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According to The New York Times, Donald Trump has been gifted $1.8 billion in free media. In other words, cable news has aired the equivalent sum of Trump stories to nearly two-billion in paid advertising. In February alone, Trump received $400 million in free airtime, which is more money than John McCain spent during his entire presidential run against Barack Obama in 2008.

That's a lot, especially given how the second-place recipient of free media coverage received less than half that total -- specifically, Hillary Clinton with $746 million in free media.

Meanwhile, the conservative rag NewsBusters lamented the fact that reporters haven't been tough enough against Trump. Indeed, the far-right website thought the major networks failed to pay enough attention to how Corey Lewandowski, Trump's campaign chief, manhandled a female Breitbart reporter, writing:

"The main broadcast networks of ABC, CBS, and NBC largely remained silent on Lewandowski's alleged actions toward a female reporter until Thursday."  

And you know what? The conservatives are correct. No one in television news is doing anywhere near enough to utterly destroy Trump -- treatment which he more than deserves for reasons practically too numerous to list.

The thing is, it's not about the amount of coverage and free media Trump's receiving. It's about how pathetically uncritical and ordinary that coverage happens to be. 

I've never bristled at the amount of coverage Trump is getting -- at least from a story selection point of view. Trump is a critically dangerous character disguised in orange clown makeup and a greenish-yellow cartoon hair helmet. His stumpy-fingered self-satirical appearance tends to blunt his awfulness. And showing Trump's awfulness on television could be a valuable thing. 

What makes his unprecedented volume of coverage so unforgivably gratuitous is the fact that it's so seldom critical from the reporters who carry the most weight with viewers. I'm not talking about Joy Reid, Rachel Maddow, Chris Hayes or Lawrence O'Donnell. They're all being as critical as possible with their Trump coverage, and that's a good thing. Where television news falls short is when non-ideological anchors and reporters give Trump a pass.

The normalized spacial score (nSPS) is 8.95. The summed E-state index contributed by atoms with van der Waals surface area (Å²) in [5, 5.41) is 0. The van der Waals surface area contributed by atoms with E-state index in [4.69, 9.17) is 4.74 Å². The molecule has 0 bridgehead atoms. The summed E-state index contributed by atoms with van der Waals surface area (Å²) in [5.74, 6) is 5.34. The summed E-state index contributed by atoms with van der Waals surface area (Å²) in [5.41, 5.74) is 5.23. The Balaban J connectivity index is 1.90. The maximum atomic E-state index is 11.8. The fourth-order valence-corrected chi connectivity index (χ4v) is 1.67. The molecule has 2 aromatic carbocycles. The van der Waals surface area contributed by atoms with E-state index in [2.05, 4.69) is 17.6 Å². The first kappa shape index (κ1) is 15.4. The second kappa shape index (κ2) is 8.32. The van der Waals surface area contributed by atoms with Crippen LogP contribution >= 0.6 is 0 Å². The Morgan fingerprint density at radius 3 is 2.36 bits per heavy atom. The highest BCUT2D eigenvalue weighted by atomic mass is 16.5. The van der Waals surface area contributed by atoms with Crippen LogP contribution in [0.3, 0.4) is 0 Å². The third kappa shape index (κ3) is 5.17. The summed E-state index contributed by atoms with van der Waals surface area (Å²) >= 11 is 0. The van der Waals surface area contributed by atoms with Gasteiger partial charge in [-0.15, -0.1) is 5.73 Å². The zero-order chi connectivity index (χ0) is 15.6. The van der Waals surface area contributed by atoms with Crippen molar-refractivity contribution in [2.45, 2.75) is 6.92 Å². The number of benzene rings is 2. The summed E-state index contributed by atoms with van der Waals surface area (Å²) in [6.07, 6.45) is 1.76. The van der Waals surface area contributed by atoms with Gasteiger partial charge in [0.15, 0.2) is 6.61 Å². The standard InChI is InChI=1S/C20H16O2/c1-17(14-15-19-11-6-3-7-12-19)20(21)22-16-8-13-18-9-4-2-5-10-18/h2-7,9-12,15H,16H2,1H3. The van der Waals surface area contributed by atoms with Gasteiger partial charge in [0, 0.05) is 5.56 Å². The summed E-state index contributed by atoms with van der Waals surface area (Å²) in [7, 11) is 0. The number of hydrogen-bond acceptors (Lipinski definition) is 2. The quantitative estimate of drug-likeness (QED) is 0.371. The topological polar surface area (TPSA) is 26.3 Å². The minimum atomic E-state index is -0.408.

I'm talking about politically unaffiliated TV newsmen like Jake Tapper, Wolf Blitzer, Chuck Todd or Brian Williams. These are reporters who can have the most impact in seriously calling out the existential dangers of a Trump presidency, not to mention his candidacy as well. When Trump appears on television, farting his way through another violence-strewn masturbatory stump speech, the usual suspects treat his demagoguery like politics-as-usual -- transparently cowering in the face of the all-too-familiar yet unfounded "liberal media bias" accusation. Whenever any crazy Republican fails to play by the rules and engages in grabassery, TV news treats it with a boys-will-be-boys giggle and a shrug. And it's hurting America.

Trump's horrendous impact upon American politics requires a Cronkite/Vietnam moment. (CBS News legend Walter Cronkite sparked the beginning of the end of the Vietnam War when he editorialized on-the-air about how the war was unwinnable.) 

The most respectable names in news have an obligation to set the record straight -- informing viewers that this isn't how it's supposed to be, and that we shouldn't get used to it, nor should we grow complacent in the face of it. Trump and his style of reality-show-meets-Third-World-strongman politics is bad for American democracy and must be stopped with haste, even if it's in favor of Hillary Clinton or a Republican like Mitt Romney or John Kasich. But they're refusing to do it, despite Trump's endless trolling and threats against the press.

What's keeping them from exercising their duty as the only industry specifically named in the Bill of Rights is their penchant for drama and their kneejerk avoidance of appearing too liberal. 

Regarding the former, hack politico Mark Halperin recently confessed to Chris Matthews that the news media wants Trump to keep going in order to extend the contentious narrative, purely for the sake of ratings. It's a rare moment of honesty from Halperin, even though the truth is beyond infuriating and, in a co-conspirator sense, is enabling the most dangerous aspects of the Trump campaign. In terms of a liberal bias, there are millions of Republicans who would likely embrace a news media narrative focused on blocking Trump -- drawing a line in the sand now, today. Just ask NewsBusters or the Republican establishment itself, both of which would be thrilled to see the end of the Trump story.